In the house with Jennifer Miles-Chan
31 August 2021
The director of the University’s Human Nutrition Unit oversees important research on metabolism, obesity and markers for type 2 diabetes.
If another lockdown has seen you chowing down on chocolate, cheese and chips,
Dr Jennifer Miles-Chan may have just the healthy holiday destination for you once we’re back at level one.
Jennifer is a nutritional physiologist and the director of the Human Nutrition Unit (HNU), a rather unique research facility under the School of Biological Sciences. After completing a doctorate in physiology at the University of Auckland, she worked on her postdoc at the University of Fribourg in Switzerland, where she stayed for almost nine years.
“There was a big chocolate factory right next to campus … living in the land of chocolate and cheese was great.”
Jennifer returned to New Zealand in 2017 to take up a Sir Charles Hercus Health Research Fellowship for advanced postdoctoral study, awarded by the Health Research Council (HRC).
She now oversees the HNU, succeeding founding director Professor Sally Poppitt who returned to the UK in July, undertakes research and conducts her regular teaching duties.
The HNU is a circa 1900 ex-boarding house in Mt Eden, bought to conduct in-house research. It’s an unlikely site, and the outside could do with a lick of paint, but several rooms have been refurbished to become labs and kitchens, and five nice bedrooms remain for participants to ‘live in’ for nutrition studies that require close monitoring. Those studies measure the likes of metabolic rates or how people process different foods.
“Sugar by itself isn’t the bad guy. It’s the fact that we’re more likely to over-consume energy in the sugar form,” says Jennifer.
When people are living in the house, we tightly control what they eat, so we can test cause and effect.
Measuring metabolic rate involves participants being hooked up to a monitor for three hours, watching mundane movies that neither excite them nor bore them so much that they fall asleep.
“We measure how much oxygen they take in, how much carbon dioxide they expel and get an idea of how many calories they are burning and where those calories are coming from.”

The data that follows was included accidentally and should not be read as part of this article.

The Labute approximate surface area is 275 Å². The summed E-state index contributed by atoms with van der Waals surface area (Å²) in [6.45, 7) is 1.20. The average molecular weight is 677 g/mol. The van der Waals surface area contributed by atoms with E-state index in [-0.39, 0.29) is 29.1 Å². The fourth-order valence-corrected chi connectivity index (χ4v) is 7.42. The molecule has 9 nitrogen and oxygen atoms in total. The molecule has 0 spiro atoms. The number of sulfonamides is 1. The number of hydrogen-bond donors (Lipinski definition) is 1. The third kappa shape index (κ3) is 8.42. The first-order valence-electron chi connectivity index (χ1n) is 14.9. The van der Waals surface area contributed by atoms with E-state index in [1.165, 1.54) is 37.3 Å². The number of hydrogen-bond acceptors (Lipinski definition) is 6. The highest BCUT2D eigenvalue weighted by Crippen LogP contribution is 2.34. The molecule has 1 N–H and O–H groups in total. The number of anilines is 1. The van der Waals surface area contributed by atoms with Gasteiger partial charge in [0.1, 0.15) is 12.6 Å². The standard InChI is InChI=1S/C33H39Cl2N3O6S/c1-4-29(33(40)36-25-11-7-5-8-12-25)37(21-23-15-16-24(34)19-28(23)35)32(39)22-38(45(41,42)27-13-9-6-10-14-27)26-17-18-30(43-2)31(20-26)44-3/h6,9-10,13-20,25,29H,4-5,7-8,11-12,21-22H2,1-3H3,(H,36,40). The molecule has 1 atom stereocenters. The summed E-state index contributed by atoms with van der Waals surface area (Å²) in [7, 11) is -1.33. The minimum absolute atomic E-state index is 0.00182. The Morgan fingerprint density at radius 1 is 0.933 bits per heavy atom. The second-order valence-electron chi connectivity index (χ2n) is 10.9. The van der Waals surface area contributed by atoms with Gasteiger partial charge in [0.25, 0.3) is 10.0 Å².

The HNU is a busy place. Taimi Theresa Alipia, originally from Samoa on an HRC Pacific Health Research PhD Scholarship, measures why some people respond differently to the same ‘challenge’ as others, such as exposure to the cold.
Participants, clad in liquid conditioning suits that cool skin temperature, are exposed to different temperatures to see how it affects their metabolism.
The rise of obesity and type 2 diabetes is a global issue, and several projects, funded by HRC and the Ministry of Business, Innovation and Enterprise (MBIE), investigate aspects of this health crisis.
One, recruiting now, is the Synergy Study which requires people to live-in-house for two weeks and only eat what they’re given. What’s on offer sounds appealing – a chef cooks up the likes of Omega-3 lamb and Mt Cook salmon.
The study being undertaken at the HNU is recruiting Pākehā and Chinese participants to examine why, despite a low body mass index, many people of Chinese heritage store fat more readily in unhealthy sites (like within their pancreas and liver) and therefore face a higher risk of type 2 diabetes.
“There’s a high degree of obesity and diabetes in Asia – in China alone more than 100 million people have diabetes, and at least another 400 million have prediabetes,” says Jennifer. “Chinese also exhibit what’s called TOFI, thin on the outside and fat on the inside. So it’s really useful to measure that as a risk factor.”
The two-week study, which can only happen at level one, feeds the residents two different diets, either the healthy diet or the Synergy diet, both largely based on the Mediterranean diet.
“The only difference is that the Synergy diet is amped up with nutritional New Zealand food and beverage products.”
Synergy foods have been developed in partnership with High-Value Nutrition (HVN) Ko Ngā Kai Whai Painga, which is funded by MBIE and hosted by the University.